Mountain Pine Beetle Facts
- The truly devastating Mountain Pine Beetle is a diminutive species of bark beetle. Despite its size, it represents a highly destructive force in its endemic range.
- This insect appears to have evolved as native to a rather wide swathe of the Northern Hemisphere, compared to other species of beetle.
- This invertebrate tends to be extremely destructive. Currently, two long-running outbreaks of infestation have destroyed enormous expanses of pine.
- One of these has already destroyed more than 39.5 million acres (a6 million hectares) of pine trees in British Columbia alone.
- Combined with the outbreak in portions of the United States, this constitutes the largest forest insect blight in recorded history.
Mountain Pine Beetle Physical Description
Despite the terrible devastation swarms of this invertebrate can wreak, the highly destructive Mountain Pine Beetle remains a physically diminutive insect.
While the physical sizes naturally vary among individuals, the average specimen only attains an overall length of a meager 0.2 in (5 mm).
Its hard exoskeleton generally presents an entirely black exterior. However, individuals displaying shades of reddish black have been seen on occasion.
Species: D. poderosae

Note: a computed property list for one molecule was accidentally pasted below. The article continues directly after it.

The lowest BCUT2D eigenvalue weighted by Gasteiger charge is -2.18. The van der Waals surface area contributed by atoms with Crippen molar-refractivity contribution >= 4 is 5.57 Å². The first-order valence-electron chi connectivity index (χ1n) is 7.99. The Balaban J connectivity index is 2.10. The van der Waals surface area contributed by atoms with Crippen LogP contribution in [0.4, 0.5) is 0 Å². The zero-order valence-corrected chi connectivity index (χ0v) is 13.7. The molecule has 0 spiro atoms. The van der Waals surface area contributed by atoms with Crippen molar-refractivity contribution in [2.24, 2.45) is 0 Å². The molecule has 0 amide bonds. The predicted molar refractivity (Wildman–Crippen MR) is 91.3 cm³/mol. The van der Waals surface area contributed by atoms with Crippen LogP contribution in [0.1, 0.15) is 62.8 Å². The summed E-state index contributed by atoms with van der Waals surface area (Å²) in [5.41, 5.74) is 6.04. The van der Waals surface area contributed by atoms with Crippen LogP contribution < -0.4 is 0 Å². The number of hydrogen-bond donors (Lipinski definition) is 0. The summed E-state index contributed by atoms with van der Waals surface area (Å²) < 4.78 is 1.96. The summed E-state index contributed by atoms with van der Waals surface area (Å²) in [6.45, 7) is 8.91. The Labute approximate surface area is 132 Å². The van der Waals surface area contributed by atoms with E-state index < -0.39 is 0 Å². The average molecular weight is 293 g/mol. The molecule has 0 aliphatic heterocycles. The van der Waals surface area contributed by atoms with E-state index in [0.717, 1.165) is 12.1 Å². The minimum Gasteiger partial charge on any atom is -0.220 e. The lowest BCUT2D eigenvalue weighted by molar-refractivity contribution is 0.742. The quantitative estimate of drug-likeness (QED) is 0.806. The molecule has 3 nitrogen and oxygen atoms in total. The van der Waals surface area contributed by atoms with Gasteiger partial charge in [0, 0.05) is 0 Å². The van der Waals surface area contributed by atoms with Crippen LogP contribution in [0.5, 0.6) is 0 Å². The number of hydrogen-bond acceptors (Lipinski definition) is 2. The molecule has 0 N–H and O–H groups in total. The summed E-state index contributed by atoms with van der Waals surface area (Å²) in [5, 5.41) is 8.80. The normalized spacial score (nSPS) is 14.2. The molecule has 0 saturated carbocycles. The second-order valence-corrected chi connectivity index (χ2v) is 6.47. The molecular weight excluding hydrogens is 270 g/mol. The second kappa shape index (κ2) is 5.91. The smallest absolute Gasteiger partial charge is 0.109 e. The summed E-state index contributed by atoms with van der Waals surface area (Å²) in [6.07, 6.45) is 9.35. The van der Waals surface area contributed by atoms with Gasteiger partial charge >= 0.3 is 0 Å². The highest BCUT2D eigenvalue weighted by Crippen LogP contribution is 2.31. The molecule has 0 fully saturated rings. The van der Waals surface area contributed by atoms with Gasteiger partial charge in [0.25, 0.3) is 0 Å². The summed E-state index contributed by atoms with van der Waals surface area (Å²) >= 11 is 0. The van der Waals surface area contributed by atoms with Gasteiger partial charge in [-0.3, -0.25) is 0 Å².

Mountain Pine Beetle Distribution, Habitat, and Ecology
The Mountain Pine Beetle inhabits a section of North America extending along the Pacific coast, as far north as western Canada, and as far south as northwestern Mexico. The tiny arthropod also lives at altitudes ranging from sea level to 11,000 ft (3,353 m).
Though it will infest a variety of tree species, it will primarily choose either ponderosa, lodgepole, sugar or white pines. Periodic outbreaks of severe infestations often threaten entire forest regions.
The beetle progresses through four distinct life cycles: an egg, larva, pupa, and adult. The adults emerge for a few days in summer, to fly to new trees. Other than those few days, all life cycle stages are spent entirely beneath the bark of a host tree.
The Mountain Pine Beetle burrows beneath the bark, feeding as they progress. The females lay their eggs in galleries throughout their tunnels. These typically hatch in 10-44 days, again, depending upon the climate.
After an adult emerges from the host tree, it typically locates and burrows into a new tree within two days.
Last, the duration of the life cycle varies, depending upon local climate, ranging from 6-24 months.